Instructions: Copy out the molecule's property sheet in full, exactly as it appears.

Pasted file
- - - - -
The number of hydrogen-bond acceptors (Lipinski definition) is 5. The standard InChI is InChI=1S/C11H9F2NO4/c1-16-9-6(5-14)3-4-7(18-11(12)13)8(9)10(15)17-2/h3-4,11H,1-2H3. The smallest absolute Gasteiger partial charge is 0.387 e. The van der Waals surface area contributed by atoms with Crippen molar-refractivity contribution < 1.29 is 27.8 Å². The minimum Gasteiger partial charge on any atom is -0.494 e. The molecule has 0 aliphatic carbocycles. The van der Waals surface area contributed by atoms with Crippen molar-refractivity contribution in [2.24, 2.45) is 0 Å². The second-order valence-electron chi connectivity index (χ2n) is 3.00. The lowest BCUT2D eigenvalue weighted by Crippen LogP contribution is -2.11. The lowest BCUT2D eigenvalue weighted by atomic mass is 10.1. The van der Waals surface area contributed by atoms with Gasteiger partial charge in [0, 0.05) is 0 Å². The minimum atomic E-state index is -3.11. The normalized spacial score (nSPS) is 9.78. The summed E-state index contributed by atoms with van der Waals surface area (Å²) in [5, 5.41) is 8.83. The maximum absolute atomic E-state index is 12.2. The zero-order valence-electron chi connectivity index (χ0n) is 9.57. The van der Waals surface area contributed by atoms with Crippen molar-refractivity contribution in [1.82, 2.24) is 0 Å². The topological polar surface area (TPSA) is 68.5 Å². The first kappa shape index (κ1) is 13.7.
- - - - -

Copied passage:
The number of hydrogen-bond acceptors (Lipinski definition) is 5. The standard InChI is InChI=1S/C11H9F2NO4/c1-16-9-6(5-14)3-4-7(18-11(12)13)8(9)10(15)17-2/h3-4,11H,1-2H3. The smallest absolute Gasteiger partial charge is 0.387 e. The van der Waals surface area contributed by atoms with Crippen molar-refractivity contribution < 1.29 is 27.8 Å². The minimum Gasteiger partial charge on any atom is -0.494 e. The molecule has 0 aliphatic carbocycles. The van der Waals surface area contributed by atoms with Crippen molar-refractivity contribution in [2.24, 2.45) is 0 Å². The second-order valence-electron chi connectivity index (χ2n) is 3.00. The lowest BCUT2D eigenvalue weighted by Crippen LogP contribution is -2.11. The lowest BCUT2D eigenvalue weighted by atomic mass is 10.1. The van der Waals surface area contributed by atoms with Gasteiger partial charge in [0, 0.05) is 0 Å². The minimum atomic E-state index is -3.11. The normalized spacial score (nSPS) is 9.78. The summed E-state index contributed by atoms with van der Waals surface area (Å²) in [5, 5.41) is 8.83. The maximum absolute atomic E-state index is 12.2. The zero-order valence-electron chi connectivity index (χ0n) is 9.57. The van der Waals surface area contributed by atoms with Crippen molar-refractivity contribution in [1.82, 2.24) is 0 Å². The topological polar surface area (TPSA) is 68.5 Å². The first kappa shape index (κ1) is 13.7.